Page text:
Fighting a fire aboard a ship is akin to lighting a fire in a high-rise building in the respect that a fire officer must utilize construction features and internal systems to locate, reach, confine, extinguish, and ventilate a Fire. Construction may have to be used to protect occupants in areas of refuge, as it is practically impossible to completely evacuate everyone in a short period of time.

The most important aspect of the ship’s construction in this scenario was the locations of the main bulkheads. Main transverse bulkheads enable a ship’s hull to withstand the forces of rough seas as well as to capture flooding water in a limited area. Certain bulkheads also are firerated to confine the spread of fire to a manageable area, in the way a firewall would confine fire spread in a building. Openings in bulkheads are protected by watertight doors on lower decks and fire screen doors in the superstructure. The locations of rated bulkheads and openings have a great impact on where a fire is conlined, where a fire will be attacked, how it is to be ventilated, and how rescue operations will progress.

The most punishing approach to a fire on a lower deck is one that is within the same vertical zone; firelighters will be forced to endure heat and smoke rising in the same path they are using to reach the fire. Passengers, especially the elderly, will have a difficult climb up smoky stairs to a weather deck. To avoid rising heat and smoke, a basic tenet of marine firefighting is to reach a fire by descending in an adjacent vertical zone, i’he fire then can be attacked at its same level through a watertight door opening. Passengers can be moved laterally to the protection of an adjoining zone, using the compartmentation afforded by firerated bulkheads.


Because the lower decks of a ship have very few openings for natural ventilation, they depend on powerful air-handling systems to exchange air. A ship’s ventilation system can have a strong influence on the spread or confinement of fire and its products of combustion. When a fire is discovered aboard ship, standard procedure initially is to shut off ventilation fans and close dampers serving the tire zone. This action limits the supply of oxygen to the fire and reduces the chances of fire communicating by ductwork. Controlling ventilation system fans and. possibly, dampers usually can be accomplished from the bridge and other remote locations. Dampers can be closed manually where a duct penetrates a bulkhead separating fire zones. Fire conditions and ventilation system design may indicate that air supply continue in uninvolved zones; this has the effect of creating a positive-pressure gradient that restricts the passage of smoke out of the tire zone.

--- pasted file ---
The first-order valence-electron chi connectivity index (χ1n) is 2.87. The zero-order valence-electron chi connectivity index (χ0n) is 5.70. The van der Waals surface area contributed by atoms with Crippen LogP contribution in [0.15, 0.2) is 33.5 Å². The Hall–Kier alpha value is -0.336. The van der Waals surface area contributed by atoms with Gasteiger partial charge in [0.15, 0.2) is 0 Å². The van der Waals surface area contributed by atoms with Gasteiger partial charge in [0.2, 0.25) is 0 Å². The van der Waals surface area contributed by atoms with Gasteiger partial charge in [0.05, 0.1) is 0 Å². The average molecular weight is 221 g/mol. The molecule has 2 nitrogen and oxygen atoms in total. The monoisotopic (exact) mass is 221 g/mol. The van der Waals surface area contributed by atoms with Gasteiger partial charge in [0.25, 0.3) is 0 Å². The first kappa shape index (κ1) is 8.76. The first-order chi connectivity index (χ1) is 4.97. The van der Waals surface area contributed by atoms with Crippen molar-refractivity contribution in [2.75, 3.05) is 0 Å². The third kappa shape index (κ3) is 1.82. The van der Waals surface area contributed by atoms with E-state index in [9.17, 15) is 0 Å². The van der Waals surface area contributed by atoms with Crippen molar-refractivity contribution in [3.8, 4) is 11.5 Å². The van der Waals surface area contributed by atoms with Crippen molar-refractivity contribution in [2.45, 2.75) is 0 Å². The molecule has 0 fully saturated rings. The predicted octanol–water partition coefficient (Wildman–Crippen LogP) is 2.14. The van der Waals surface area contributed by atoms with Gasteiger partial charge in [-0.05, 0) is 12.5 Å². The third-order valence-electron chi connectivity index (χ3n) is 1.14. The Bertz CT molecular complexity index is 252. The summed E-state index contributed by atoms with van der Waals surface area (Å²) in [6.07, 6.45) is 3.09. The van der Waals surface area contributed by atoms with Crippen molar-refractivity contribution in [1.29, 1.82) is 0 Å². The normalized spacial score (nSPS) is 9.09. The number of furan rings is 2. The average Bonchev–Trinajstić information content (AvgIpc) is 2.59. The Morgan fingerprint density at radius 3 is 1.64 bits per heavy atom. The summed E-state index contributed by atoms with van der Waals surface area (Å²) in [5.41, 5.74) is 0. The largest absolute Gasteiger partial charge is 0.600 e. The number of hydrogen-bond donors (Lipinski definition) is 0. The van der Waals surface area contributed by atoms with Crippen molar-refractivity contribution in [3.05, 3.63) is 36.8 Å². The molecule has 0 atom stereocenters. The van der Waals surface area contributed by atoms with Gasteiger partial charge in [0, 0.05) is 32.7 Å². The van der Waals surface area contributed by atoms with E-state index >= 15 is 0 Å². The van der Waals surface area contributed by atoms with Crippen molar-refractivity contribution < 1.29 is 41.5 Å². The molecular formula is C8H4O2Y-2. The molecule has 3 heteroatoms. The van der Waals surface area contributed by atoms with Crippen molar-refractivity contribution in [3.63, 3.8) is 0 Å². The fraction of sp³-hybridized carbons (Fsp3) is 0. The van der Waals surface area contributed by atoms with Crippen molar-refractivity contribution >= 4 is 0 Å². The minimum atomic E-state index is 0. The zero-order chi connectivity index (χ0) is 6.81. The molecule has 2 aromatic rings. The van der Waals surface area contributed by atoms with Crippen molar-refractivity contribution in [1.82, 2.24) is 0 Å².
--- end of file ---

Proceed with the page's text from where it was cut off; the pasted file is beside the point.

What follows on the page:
A ship is equipped with a fire main system, which is similar to a standpipe in a building. The system consists of fire pumps, piping, isolation valves, fire station outlets, hoses, nozzles, and fittings. A large ship has several fire pumps that take suction from the sea. On some ships, bilge and ballast pumps also can be put on line to supply the fire main, Emergency fire pumps are required to be located in a separate fire zone and receive power from the ship’s emergency circuits.

The ship's fire main outlet/hose station. Here, an adapter connects threaded fire department hose to European fire main couplings.

Piping branches out to supply outlet stations throughout the ship, similar to a Class 11 standpipe. Outlets arcspaced so that all sections of the ship can be reached with one section of hose from the closest outlet. The location of each outlet is detailed on a ship’s fire control plan. The types of hoses, nozzles, and couplings connected to fire main outlets depend on where the ship was built; American threaded couplings are a rarity.

Some fire departments, by policy, prohibit the use of a ship’s fire main; firefighters use only fire department hose supplied by fire department apparatus. This regulation is well founded; fire mains are notorious for delivering insufficient pressure and volume. Nozzles can clog from years of accumulated sediment. Is it wise to rely on a system of a ship that is already in trouble?

There are, however, distinct advantages to using the ship’s fire main system; It allows for the fastest and most direct attack on a fire with a minimum of hose. In contrast, stretching from a shoreside pumper can be very time-consuming and personnel-intensive. Actual ship fires have required several hoselines, hand-laid hundreds of feet, to attack the fire and cool boundaries.

The pneumatic ventilation damper, on a duct that penetrates a fire-rated bulkhead, is activated from the bridge.

Our department permits the use of a ship’s fire main system with the following stipulations:

  • Pressure and volume are augmented by fire department pumpers. Pumping into a fire main is facilitated by an international shore connection, which is required on ships so that they can be supplied by a shoreside pumper anywhere in the world. The ship’s flange connection bolts to a mating flange connected to hose from the shoreside. The inlet of the shoreside connection has the hose couplings of the local department.
  • Fire department hose should be used in favor of a ship’s hose. We have made several adapters by attaching the ship’s hose couplings to three-foot sections of our hose. The adapters facilitate connecting our high-rise hose packs to couplings from Europe, Asia, and the U.K.
  • Never commit personnel to positions where their safety depends on a fire main system. A quick attack from a fire main is ideal for a fire in one or two staterooms; it may be no match for an advanced fire involving a large area.
Shoreside International Shore Connection flange conneded to fire department hose and then to the ship's international shore connection.

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